Early in any given year, some release or other is likely to take on the prematurely awarded and potentially dubious mantle of Zeitgeist Capturing Album of the Year. Fresh from his high placing in the BBC’s annual hype poll, James Blake’s eponymous debut has leapt into the hotseat, exciting the blogosphere in a way probably unheard of since Animal Collective’s last offering.
Unlike the labyrinthine Merriweather Post Pavilion, James Blake is a simpler affair, its sparse tracks giving the impression that each element has been considered at length. What Blake does with a laptop is most apparent in his restructuring of Feist’s ‘Limit To Your Love’. His Radio 1 endorsed lead single doesn’t mess with the song structure, but strips out the body of the original arrangement (leaving only the soul, it might be suggested), replacing its warm pianos with stark vocals and minimal electronic clicks.
Some naysayers grumble that although his debut thrives on high cool production, its technological advancement only serves to obscure the insipid, samey torch songs of the remainder. Even if this was a fair call – the fact his songs call to mind Antony Hegarty on occasion suggests not, but perceptions may alter over time – complaints of style over substance are conservative, out of step with the current music scene.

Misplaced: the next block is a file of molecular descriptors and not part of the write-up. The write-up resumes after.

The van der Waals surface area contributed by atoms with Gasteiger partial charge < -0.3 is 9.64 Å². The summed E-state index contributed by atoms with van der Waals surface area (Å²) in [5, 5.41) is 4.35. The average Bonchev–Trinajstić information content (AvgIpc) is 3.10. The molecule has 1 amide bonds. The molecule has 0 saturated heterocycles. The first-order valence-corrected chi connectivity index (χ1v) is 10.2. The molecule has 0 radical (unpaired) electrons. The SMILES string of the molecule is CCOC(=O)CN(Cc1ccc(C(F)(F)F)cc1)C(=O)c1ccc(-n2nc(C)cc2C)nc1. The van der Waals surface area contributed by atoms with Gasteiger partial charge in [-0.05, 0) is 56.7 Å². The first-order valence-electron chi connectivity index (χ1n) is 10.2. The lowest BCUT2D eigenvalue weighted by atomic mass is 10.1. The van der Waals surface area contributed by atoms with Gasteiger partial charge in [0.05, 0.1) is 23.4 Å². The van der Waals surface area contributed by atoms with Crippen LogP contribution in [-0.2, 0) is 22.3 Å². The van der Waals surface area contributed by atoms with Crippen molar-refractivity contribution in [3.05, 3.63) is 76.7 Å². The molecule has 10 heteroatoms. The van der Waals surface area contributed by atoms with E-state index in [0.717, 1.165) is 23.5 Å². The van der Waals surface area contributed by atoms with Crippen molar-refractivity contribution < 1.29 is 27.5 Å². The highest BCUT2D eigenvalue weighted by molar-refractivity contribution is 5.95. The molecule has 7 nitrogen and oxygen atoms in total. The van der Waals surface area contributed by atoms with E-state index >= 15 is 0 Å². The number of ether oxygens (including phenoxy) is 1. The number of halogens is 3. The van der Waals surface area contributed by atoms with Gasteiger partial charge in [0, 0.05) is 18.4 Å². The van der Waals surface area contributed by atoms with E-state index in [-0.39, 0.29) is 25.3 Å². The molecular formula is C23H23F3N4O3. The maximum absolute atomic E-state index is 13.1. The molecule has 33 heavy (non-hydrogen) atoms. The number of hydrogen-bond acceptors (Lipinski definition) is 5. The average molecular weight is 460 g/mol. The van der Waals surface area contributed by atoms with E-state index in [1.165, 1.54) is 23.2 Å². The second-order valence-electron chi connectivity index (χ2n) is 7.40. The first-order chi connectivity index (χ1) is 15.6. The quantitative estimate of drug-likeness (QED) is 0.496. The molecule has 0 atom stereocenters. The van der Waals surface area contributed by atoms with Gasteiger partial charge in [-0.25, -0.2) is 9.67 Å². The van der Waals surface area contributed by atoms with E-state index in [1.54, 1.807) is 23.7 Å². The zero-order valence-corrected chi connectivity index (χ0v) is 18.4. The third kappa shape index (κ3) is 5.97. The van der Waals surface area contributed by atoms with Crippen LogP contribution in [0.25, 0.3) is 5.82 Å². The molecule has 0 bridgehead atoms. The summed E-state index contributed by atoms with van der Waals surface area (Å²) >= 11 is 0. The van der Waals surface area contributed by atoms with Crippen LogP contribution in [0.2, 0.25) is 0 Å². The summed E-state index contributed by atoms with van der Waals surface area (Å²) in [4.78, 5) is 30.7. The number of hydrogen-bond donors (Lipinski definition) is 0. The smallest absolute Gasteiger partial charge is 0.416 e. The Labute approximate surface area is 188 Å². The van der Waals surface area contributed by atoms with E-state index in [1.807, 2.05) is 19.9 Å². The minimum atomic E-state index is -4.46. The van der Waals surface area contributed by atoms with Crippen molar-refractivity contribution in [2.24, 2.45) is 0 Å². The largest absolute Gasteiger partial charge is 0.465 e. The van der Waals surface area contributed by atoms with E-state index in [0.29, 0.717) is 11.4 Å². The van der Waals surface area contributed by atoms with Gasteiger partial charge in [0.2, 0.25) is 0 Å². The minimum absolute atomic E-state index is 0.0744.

In the adventurous indie world, the way the artist realises their ideas is just as much a part of the substance of the music as songwriting in the traditional sense – with Blake’s combination of form with production values both subtle and largely original, his album will prove itself worthy of some attention, especially by comparison with the majority of music it finds itself alongside on the Radio 1 playlist.
Like The xx’s similarly hushed debut, James Blake might just make inroads into the mainstream imagination.